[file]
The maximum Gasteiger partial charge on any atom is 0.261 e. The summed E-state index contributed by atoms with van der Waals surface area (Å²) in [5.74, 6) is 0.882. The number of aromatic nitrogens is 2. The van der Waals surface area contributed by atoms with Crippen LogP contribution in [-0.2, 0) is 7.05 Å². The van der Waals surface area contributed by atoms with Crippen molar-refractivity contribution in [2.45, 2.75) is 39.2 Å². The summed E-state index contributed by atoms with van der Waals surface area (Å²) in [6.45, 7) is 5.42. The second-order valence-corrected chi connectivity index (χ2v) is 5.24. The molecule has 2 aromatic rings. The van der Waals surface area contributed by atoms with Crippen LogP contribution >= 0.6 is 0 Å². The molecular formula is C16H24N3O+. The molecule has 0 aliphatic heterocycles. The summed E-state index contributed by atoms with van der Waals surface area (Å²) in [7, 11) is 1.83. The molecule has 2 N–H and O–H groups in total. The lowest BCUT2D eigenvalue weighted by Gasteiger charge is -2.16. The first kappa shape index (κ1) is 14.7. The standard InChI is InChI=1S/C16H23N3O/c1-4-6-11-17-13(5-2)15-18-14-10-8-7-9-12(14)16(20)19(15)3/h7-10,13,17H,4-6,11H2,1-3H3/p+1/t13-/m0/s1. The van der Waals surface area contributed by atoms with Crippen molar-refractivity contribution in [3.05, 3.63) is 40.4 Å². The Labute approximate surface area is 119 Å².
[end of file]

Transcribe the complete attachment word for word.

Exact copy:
The maximum Gasteiger partial charge on any atom is 0.261 e. The summed E-state index contributed by atoms with van der Waals surface area (Å²) in [5.74, 6) is 0.882. The number of aromatic nitrogens is 2. The van der Waals surface area contributed by atoms with Crippen LogP contribution in [-0.2, 0) is 7.05 Å². The van der Waals surface area contributed by atoms with Crippen molar-refractivity contribution in [2.45, 2.75) is 39.2 Å². The summed E-state index contributed by atoms with van der Waals surface area (Å²) in [6.45, 7) is 5.42. The second-order valence-corrected chi connectivity index (χ2v) is 5.24. The molecule has 2 aromatic rings. The van der Waals surface area contributed by atoms with Crippen LogP contribution >= 0.6 is 0 Å². The molecular formula is C16H24N3O+. The molecule has 0 aliphatic heterocycles. The summed E-state index contributed by atoms with van der Waals surface area (Å²) in [7, 11) is 1.83. The molecule has 2 N–H and O–H groups in total. The lowest BCUT2D eigenvalue weighted by Gasteiger charge is -2.16. The first kappa shape index (κ1) is 14.7. The standard InChI is InChI=1S/C16H23N3O/c1-4-6-11-17-13(5-2)15-18-14-10-8-7-9-12(14)16(20)19(15)3/h7-10,13,17H,4-6,11H2,1-3H3/p+1/t13-/m0/s1. The van der Waals surface area contributed by atoms with Crippen molar-refractivity contribution in [3.05, 3.63) is 40.4 Å². The Labute approximate surface area is 119 Å².